© 2024 WSHU
NPR News & Classical Music
Play Live Radio
Next Up:
0:00
0:00
0:00 0:00
Available On Air Stations
89.9 FM is currently running on reduced power. 89.9 HD1 and HD2 are off the air. While we work to fix the issue, we recommend downloading the WSHU app.

Canadian novel 'Probably Ruby' explores legacy of forced Indigenous adoption and residential schools

Click here for the original audio and to read a book excerpt. 

In the novel “Probably Ruby” which is out in paperback this week, a young Canadian woman gets pregnant in the 1970s but is forced to give up the child for adoption, partly because she’s an unmarried teen, but also because the father is a young Indigenous man.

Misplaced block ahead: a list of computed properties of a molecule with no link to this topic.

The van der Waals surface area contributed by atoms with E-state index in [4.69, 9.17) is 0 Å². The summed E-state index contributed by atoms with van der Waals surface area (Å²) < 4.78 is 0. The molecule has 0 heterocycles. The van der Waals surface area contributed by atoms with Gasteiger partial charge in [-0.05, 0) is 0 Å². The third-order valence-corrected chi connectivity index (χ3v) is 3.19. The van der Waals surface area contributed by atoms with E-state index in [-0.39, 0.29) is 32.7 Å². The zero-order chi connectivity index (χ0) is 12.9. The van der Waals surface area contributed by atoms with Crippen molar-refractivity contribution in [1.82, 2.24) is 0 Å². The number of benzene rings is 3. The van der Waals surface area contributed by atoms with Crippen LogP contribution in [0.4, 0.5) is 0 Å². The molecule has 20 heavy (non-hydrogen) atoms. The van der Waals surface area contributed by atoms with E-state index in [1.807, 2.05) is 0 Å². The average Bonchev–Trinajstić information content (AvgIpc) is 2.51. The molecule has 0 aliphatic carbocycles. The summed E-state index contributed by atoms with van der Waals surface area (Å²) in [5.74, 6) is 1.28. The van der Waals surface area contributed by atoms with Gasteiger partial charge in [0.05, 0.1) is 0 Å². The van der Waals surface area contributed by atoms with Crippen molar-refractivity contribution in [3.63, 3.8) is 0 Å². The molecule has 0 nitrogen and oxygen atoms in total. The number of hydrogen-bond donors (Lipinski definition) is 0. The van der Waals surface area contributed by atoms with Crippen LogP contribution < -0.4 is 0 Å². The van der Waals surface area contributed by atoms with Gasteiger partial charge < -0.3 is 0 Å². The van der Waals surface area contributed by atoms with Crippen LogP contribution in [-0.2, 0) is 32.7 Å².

Baby Ruby is raised by a white family, who goes to great lengths to conceal her heritage with actions large and small — concealing information about her birth parents and making her wear large hats to prevent her skin from darkening.

The novel, written as a series of vignettes, spans 60 years and follows Ruby, her family and friends as she navigates her search for her family and a sense of belonging.

We revisit Here & Now host Celeste Headlee’s conversation with “Probably Ruby” author Lisa Bird-Wilson about the book, her own life as a Metis Canadian and Canada’s centuries of anti-Indigenous policy from April 2022.

This article was originally published on WBUR.org.

Copyright 2023 NPR. To see more, visit https://www.npr.org.